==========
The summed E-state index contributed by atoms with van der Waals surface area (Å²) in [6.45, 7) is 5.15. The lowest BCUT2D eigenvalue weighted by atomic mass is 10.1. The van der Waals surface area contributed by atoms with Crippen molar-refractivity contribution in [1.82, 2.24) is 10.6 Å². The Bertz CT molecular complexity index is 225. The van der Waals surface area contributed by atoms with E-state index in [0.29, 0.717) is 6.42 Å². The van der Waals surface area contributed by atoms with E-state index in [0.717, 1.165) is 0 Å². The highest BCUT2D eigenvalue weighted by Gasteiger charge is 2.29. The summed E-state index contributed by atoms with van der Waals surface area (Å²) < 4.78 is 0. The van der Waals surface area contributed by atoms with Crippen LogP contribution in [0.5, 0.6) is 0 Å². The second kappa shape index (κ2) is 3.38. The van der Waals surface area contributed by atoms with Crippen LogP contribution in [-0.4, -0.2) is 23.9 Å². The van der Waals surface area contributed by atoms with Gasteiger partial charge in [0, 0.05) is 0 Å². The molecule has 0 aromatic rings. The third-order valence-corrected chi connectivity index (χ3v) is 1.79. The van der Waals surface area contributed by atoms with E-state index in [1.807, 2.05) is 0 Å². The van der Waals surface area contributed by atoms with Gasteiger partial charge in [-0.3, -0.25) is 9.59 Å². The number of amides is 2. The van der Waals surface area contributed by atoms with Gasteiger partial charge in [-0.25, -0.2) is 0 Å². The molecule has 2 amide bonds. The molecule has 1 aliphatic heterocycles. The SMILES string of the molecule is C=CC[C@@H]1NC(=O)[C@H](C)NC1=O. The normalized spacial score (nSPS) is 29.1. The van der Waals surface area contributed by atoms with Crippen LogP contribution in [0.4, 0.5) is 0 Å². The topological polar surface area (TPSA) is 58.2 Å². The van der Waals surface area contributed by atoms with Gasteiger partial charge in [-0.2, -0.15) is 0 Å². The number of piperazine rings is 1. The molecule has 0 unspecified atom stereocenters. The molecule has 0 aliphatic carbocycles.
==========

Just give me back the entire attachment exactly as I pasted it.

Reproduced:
The summed E-state index contributed by atoms with van der Waals surface area (Å²) in [6.45, 7) is 5.15. The lowest BCUT2D eigenvalue weighted by atomic mass is 10.1. The van der Waals surface area contributed by atoms with Crippen molar-refractivity contribution in [1.82, 2.24) is 10.6 Å². The Bertz CT molecular complexity index is 225. The van der Waals surface area contributed by atoms with E-state index in [0.29, 0.717) is 6.42 Å². The van der Waals surface area contributed by atoms with E-state index in [0.717, 1.165) is 0 Å². The highest BCUT2D eigenvalue weighted by Gasteiger charge is 2.29. The summed E-state index contributed by atoms with van der Waals surface area (Å²) < 4.78 is 0. The van der Waals surface area contributed by atoms with Crippen LogP contribution in [0.5, 0.6) is 0 Å². The second kappa shape index (κ2) is 3.38. The van der Waals surface area contributed by atoms with Crippen LogP contribution in [-0.4, -0.2) is 23.9 Å². The van der Waals surface area contributed by atoms with Gasteiger partial charge in [0, 0.05) is 0 Å². The molecule has 0 aromatic rings. The third-order valence-corrected chi connectivity index (χ3v) is 1.79. The van der Waals surface area contributed by atoms with E-state index in [1.807, 2.05) is 0 Å². The van der Waals surface area contributed by atoms with Gasteiger partial charge in [-0.3, -0.25) is 9.59 Å². The number of amides is 2. The van der Waals surface area contributed by atoms with Gasteiger partial charge in [-0.25, -0.2) is 0 Å². The molecule has 2 amide bonds. The molecule has 1 aliphatic heterocycles. The SMILES string of the molecule is C=CC[C@@H]1NC(=O)[C@H](C)NC1=O. The normalized spacial score (nSPS) is 29.1. The van der Waals surface area contributed by atoms with Crippen LogP contribution in [0.4, 0.5) is 0 Å². The topological polar surface area (TPSA) is 58.2 Å². The van der Waals surface area contributed by atoms with Gasteiger partial charge in [-0.2, -0.15) is 0 Å². The number of piperazine rings is 1. The molecule has 0 unspecified atom stereocenters. The molecule has 0 aliphatic carbocycles.